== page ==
The function to turn power off a port can be accomplished, but only on a certain kind of hubs.
CASE_1: You have a hub that is an officially-certified bus-powered hub. According to USB specification v.2.0 for bus-powered hubs,
"Power to external downstream facing ports of a bus-powered hub must
see, section 184.108.40.206. This means that the hub must have "high-side" power switches, and hub controller IC must have means to turn these switches on/off. If a USB host sends USB command to reset its port with hub attached, the hub must turn VBUS power OFF on all downstream ports. Unfortunately, vast majority of "el-cheapo" hub manufacturers ignore this mandatory requirement, and have VBUS power derived directly from host power, from the cable. It is very unlikely that you can find the "correct hub" on store shelves. I would say "never". This leads us to Case_2.
CASE_2: You have a junk bus-powered hub with "captive cable", and it has an illegal ganged non-controllable power to its downstream ports. In this case you must have a computer that does have the power switching capability on its ports. This might be on many laptops, and maybe on few high-end industrial-grade desktop PC. Then, if you manage to perform internal port disable function on host controller, VBUS will be disabled, and hub power will be gone. Unfortunately this is very unlikely, since all ports are controlled by USB driver, which won't stop and will proceed with port enable, USB detection and enumeration, so VBUS will be enabled. So this is mostly a theoretical option.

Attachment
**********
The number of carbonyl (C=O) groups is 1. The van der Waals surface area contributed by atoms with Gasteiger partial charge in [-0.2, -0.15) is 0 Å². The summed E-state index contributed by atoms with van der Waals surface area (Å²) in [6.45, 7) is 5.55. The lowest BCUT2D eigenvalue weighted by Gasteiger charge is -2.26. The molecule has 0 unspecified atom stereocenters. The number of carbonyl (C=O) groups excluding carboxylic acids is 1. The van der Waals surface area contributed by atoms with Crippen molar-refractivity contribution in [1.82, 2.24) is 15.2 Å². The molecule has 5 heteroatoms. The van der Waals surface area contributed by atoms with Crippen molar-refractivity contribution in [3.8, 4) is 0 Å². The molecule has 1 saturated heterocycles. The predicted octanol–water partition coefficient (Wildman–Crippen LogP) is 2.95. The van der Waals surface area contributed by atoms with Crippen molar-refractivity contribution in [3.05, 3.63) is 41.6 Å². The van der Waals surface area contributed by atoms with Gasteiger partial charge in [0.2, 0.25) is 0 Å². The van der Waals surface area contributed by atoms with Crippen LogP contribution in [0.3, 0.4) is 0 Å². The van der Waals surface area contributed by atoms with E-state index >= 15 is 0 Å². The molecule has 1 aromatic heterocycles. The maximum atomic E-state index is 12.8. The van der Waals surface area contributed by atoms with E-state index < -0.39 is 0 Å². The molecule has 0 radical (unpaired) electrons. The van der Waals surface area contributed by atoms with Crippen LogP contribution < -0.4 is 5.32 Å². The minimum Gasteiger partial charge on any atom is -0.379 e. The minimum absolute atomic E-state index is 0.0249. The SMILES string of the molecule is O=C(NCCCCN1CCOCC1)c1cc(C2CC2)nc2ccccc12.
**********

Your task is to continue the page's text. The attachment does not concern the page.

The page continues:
CASE_3: Yet another way to disable VBUS on downstream ports of a hub is to have a version of self-powered hub (with power coming from AC-DC adapter) that has built-in downstream power switches, usually with current-limiting function. See Section 220.127.116.11 and Figure 7-43 of USB 2.0 Specifications, and also Section 11.11. Again, a self-powered hub is allowed not to have these expensive switch ICs, so vast majority of hub manufacturers skip this option, and put no control over downstream VBUS. Funny, the USB speculations still have a clause saying,
"Although a self-powered hub is not required to implement power
switching, the hub must support the Powered-off state for all ports."
see Section 11.11, third paragraph. I have never seen this kind of hubs. No wonder that you can seldom find ANY hub at local electronics store that carries USB-IF certification logo.
The only hubs that comply with Hub Port Power Control requirements are the hubs that are used in official USB-IF certification process, so-called "Gold Tree" devices. One of the "good hubs" was made by D-Link, however there is no guarantee that the off-the-shelf mass-produced variant has all power-switch ICs populated and not bypassed by either poly-fuses or just shorts.
So you are likely out of luck even in this case.
The last resort would be to cut the red wire in USB cable and put there a electro-mechanical switch, a relay, or a high-side switch, as suggested by Antonin. Then you need to find out some means to turn it off when PC goes to deep sleep, feed it from internal 5V rail, or something.